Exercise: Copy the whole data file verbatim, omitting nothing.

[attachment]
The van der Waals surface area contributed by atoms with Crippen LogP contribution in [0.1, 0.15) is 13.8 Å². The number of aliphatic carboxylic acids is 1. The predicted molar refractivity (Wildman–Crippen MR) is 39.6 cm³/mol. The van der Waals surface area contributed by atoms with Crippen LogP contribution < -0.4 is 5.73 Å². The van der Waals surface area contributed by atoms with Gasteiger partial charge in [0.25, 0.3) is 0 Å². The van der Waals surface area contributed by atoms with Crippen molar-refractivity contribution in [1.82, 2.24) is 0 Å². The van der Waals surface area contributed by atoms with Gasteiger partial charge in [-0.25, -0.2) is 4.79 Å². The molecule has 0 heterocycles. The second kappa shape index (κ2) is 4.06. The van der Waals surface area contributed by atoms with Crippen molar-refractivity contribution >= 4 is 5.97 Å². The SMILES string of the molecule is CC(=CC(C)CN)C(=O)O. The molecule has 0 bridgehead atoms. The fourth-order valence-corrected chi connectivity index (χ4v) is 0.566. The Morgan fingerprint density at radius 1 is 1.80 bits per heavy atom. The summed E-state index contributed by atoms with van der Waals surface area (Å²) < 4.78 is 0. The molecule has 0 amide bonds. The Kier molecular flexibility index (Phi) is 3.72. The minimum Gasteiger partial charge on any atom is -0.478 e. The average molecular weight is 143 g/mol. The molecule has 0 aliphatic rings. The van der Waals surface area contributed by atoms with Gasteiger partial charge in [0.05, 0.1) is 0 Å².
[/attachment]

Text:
The van der Waals surface area contributed by atoms with Crippen LogP contribution in [0.1, 0.15) is 13.8 Å². The number of aliphatic carboxylic acids is 1. The predicted molar refractivity (Wildman–Crippen MR) is 39.6 cm³/mol. The van der Waals surface area contributed by atoms with Crippen LogP contribution < -0.4 is 5.73 Å². The van der Waals surface area contributed by atoms with Gasteiger partial charge in [0.25, 0.3) is 0 Å². The van der Waals surface area contributed by atoms with Crippen molar-refractivity contribution in [1.82, 2.24) is 0 Å². The van der Waals surface area contributed by atoms with Gasteiger partial charge in [-0.25, -0.2) is 4.79 Å². The molecule has 0 heterocycles. The second kappa shape index (κ2) is 4.06. The van der Waals surface area contributed by atoms with Crippen molar-refractivity contribution >= 4 is 5.97 Å². The SMILES string of the molecule is CC(=CC(C)CN)C(=O)O. The molecule has 0 bridgehead atoms. The fourth-order valence-corrected chi connectivity index (χ4v) is 0.566. The Morgan fingerprint density at radius 1 is 1.80 bits per heavy atom. The summed E-state index contributed by atoms with van der Waals surface area (Å²) < 4.78 is 0. The molecule has 0 amide bonds. The Kier molecular flexibility index (Phi) is 3.72. The minimum Gasteiger partial charge on any atom is -0.478 e. The average molecular weight is 143 g/mol. The molecule has 0 aliphatic rings. The van der Waals surface area contributed by atoms with Gasteiger partial charge in [0.05, 0.1) is 0 Å².